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Conceptual Models for IR and Organizational Intelligence

  • William E. KnightEmail author
Chapter
Part of the Knowledge Studies in Higher Education book series (KSHE, volume 4)

Abstract

From at least the time of the founding of the Association for Institutional Research (AIR) in 1965, the questions of what institutional research (IR) is, how it should be structured, and what its responsibilities should be seem to have been perpetual among IR practitioners, those it serves, and scholars of the profession (Knight, W. E. (2003). The primer for institutional research. Tallahassee: The Association for Institutional Research; Reichard, D. J. (2012). The history of institutional research. In R. Howard, G. McLaughlin, & W. Knight (Eds.), The handbook of institutional research (pp. 3–21). San Francisco: Jossey-Bass). As mentioned by Webber in Chap.  1, IR in the US is now a mature profession. In the 50+ years, a substantial number of writings document the fundamental principles that describe and the major strategies used to carry out its mission within higher education. What comes with a longer history is the ability to think broadly and conceptually about the meaning and value of the collective set of ideals, principles, and strategies that represent the IR profession. This chapter provides an overview of various ideas about the evolving role of IR, both in its mature status in the United States, and as it develops in response to unique decision support contexts worldwide.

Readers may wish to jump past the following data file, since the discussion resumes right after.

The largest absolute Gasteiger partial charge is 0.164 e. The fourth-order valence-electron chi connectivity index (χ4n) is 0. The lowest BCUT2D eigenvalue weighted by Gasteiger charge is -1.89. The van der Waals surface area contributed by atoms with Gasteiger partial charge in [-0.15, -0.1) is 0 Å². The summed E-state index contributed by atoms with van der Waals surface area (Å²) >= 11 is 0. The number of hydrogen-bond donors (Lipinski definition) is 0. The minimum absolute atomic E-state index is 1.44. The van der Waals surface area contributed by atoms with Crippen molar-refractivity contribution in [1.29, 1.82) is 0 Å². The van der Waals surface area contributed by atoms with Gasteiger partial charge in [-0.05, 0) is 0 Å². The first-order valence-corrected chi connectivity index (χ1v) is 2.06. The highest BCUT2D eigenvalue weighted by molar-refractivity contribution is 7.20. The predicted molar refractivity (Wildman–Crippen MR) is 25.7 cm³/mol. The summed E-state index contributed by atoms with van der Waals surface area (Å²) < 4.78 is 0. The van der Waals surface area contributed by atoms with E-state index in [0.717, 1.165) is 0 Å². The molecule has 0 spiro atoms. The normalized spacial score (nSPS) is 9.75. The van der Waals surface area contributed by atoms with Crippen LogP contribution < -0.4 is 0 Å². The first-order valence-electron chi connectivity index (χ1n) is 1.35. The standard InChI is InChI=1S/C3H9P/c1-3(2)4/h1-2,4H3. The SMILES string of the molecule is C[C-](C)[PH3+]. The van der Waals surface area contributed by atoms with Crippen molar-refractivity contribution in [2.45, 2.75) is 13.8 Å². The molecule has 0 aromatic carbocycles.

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Copyright information

© Springer International Publishing AG 2018

Authors and Affiliations

  1. 1.Ball State UniversityMuncieUSA

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